📙 A New Philosophy of Society
Author: Manuel DeLanda
Full Title: A New Philosophy of Society
Of all the obstacles standing in the way of an adequate social ontology none is as entrenched as the organismic metaphor. In its least sophisticated form this stumbling-block involves making a superficial analogy between society and the human body, and to postulate that just as bodily organs work together for the organism as a whole, so the function of social institutions is to work in harmony for the benefit of society.
The basic concept in this theory is what we may call relations of interiority: the component parts are constituted by the very relations they have to other parts in the whole.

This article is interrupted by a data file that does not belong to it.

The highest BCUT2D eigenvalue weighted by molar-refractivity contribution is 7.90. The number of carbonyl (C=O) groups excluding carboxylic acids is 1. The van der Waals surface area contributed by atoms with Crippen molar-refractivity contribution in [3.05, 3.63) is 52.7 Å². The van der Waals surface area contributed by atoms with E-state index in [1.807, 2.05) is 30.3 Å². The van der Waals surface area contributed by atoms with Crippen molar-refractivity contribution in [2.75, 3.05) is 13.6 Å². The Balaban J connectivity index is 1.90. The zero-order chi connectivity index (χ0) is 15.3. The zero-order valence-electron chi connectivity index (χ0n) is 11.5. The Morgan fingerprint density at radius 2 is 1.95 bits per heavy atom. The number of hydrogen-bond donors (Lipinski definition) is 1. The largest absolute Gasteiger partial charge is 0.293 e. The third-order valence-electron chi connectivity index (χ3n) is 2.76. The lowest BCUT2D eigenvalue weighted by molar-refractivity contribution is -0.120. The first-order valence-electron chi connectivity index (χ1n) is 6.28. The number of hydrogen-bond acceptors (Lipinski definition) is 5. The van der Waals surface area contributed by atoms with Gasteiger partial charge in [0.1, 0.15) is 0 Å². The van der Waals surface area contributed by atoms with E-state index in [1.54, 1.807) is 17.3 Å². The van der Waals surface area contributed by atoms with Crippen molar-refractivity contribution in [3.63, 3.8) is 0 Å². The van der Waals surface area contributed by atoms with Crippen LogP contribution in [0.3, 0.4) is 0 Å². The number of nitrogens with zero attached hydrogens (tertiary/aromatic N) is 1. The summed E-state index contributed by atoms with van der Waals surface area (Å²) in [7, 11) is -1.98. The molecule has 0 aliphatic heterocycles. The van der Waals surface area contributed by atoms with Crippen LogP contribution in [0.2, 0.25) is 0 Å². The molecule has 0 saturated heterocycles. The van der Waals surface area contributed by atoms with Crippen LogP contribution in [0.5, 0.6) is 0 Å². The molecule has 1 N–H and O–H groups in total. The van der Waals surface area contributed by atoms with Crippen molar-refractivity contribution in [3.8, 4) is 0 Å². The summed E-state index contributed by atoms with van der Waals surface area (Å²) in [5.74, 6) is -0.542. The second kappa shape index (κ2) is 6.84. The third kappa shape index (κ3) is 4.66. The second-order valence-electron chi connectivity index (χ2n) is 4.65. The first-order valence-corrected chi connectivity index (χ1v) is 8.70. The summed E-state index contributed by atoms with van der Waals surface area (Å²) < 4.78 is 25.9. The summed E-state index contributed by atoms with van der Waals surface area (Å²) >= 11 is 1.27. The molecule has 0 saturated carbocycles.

Allowing the possibility of complex interactions between component parts is crucial to define mechanisms of emergence, but this possibility disappears if the parts are fused together into a seamless web. Thus, what needs to be challenged is the very idea of relations of interiority.
Today, the main theoretical alternative to organic totalities is what the philosopher Gilles Deleuze calls assemblages, wholes characterized by relations of exteriority.